SALSIFY, Smoked Salmon, Dill, Caper (Part 2) – Alinea Restaurant cookbook recipe, pages 264-269.
A fancy recipe for bagels and lox, Alinea style. Continued from SALSIFY, Smoked Salmon, Dill, Caper (Part 1)
What is Salsify?
Salsify (sawl sih FEE) is the edible root of the Tragopogon plant, a member of the sunflower family. Originally a winter European vegetable, it is now readily available year-round as Black Salisfy (Scorzonera hispanica), Purple Tragopogon and White Salsify (Tragopogon porrifolius).
After its brown skin is peeled off, the salisfy’s surface will darken and weep a milky white sap, so I keep them in a bowl of water. When cooked they have a creamy, sweet taste not unlike that of an oyster, and a soft texture. Salsify is also called ‘tragopogon,’ ‘oyster plant’ and ‘goatsbeard.’
I peeled the roots and kept them submerged in a bowl of cold water so they would not brown…
There are a bunch of options for cooking sousvide style. I use a SousVide Supreme Water Oven and SousVide Supreme Vacuum Sealer. These are very handy and work like a charm.
I trimmed the salsify, added them to vacuum bags with butter and thyme, then sealed them up with the vacuum sealer.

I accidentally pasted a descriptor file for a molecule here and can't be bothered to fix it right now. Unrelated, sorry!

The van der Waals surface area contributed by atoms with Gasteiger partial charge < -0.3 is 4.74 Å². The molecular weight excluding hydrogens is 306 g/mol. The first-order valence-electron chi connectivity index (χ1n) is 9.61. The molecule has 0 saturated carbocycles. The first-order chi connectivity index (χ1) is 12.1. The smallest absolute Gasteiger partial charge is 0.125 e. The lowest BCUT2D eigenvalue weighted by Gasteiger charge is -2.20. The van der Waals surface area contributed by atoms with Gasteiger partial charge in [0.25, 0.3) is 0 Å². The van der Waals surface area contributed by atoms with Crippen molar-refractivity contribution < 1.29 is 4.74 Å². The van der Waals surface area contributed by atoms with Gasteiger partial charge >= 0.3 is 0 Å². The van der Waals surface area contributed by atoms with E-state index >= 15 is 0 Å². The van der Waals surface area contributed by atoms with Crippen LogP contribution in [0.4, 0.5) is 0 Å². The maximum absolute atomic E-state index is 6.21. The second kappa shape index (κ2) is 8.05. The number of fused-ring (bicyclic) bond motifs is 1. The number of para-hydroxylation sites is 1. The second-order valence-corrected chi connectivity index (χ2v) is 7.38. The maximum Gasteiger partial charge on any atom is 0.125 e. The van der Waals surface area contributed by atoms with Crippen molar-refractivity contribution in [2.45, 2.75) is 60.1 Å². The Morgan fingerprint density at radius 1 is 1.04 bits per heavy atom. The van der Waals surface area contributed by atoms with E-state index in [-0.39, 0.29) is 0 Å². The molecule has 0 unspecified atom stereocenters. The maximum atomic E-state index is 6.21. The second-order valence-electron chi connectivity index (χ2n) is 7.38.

I should note that it takes awhile for the SousVide Supreme to come up to temp, so you should ‘preheat’ the oven before you need it. I cooked the salsify en sous vide in the SousVide Supreme water oven at 190ºF.
After 45 minutes, I removed them from the water oven and plunged the bags into an icewater bath. (This stops the cooking.)
Challenge Brand unsalted butter
Mise en place:
I retrieved a piece of smoked salmon from the freezer, which I’d frozen the night before.
The grated it up with a fine Microplane grater.
Olive Oil Mayonnaise
This is an easy, 30-second recipe for making your own mayo, sauce mayonnaise, based on Escoffier recipe 202 mayonnaise.
Escoffier’s traditional recipe for Sauce Mayonnaise takes a little time and elbow grease to complete. He tells us to whisk, whisk, whisk. That’s fine and dandy… but with an immersion blender you can do it in 30 seconds. I use a Cuisinart SmartStick brand immersion blender to emulsify the mayo.
In reality, you can use a light oil like canola, or a heavy oil like olive. You can use vinegar or lemon juice, or a combination of both. Just as long as you have enough acid for the emulsion to work. Some people add pepper, dijon mustard or sugar to taste (personally, I don’t like sweet mayos like Miracle Whip). But it doesn’t matter. Whatever suits your own taste. It’s up to you!
I added the egg yolks, lemon juice, a pinch of salt, water and a pinch of salt to a narrow container. I poured in the oils and allowed to settle. Then positioned the immersion blender head in the oil at the bottom of the container. I pulsed gently several times to get the emulsion going, then longer until all the oil is blended.
It will be very thick. If you let ’er rip too fast at the beginning, the emulsion will break, and you’ll get nothing usable.
Here’s a video of how easy it is:
Store in a sealed container or squeeze bottle in the fridge, just as you would for store-bought mayo.
Fresh lemon juice
Grape seed oil
STAR Brand extra virgin olive oil
Morton’s kosher salt, to taste
I put the olive oil into a large bowl, adding the maltodextrin and mixed.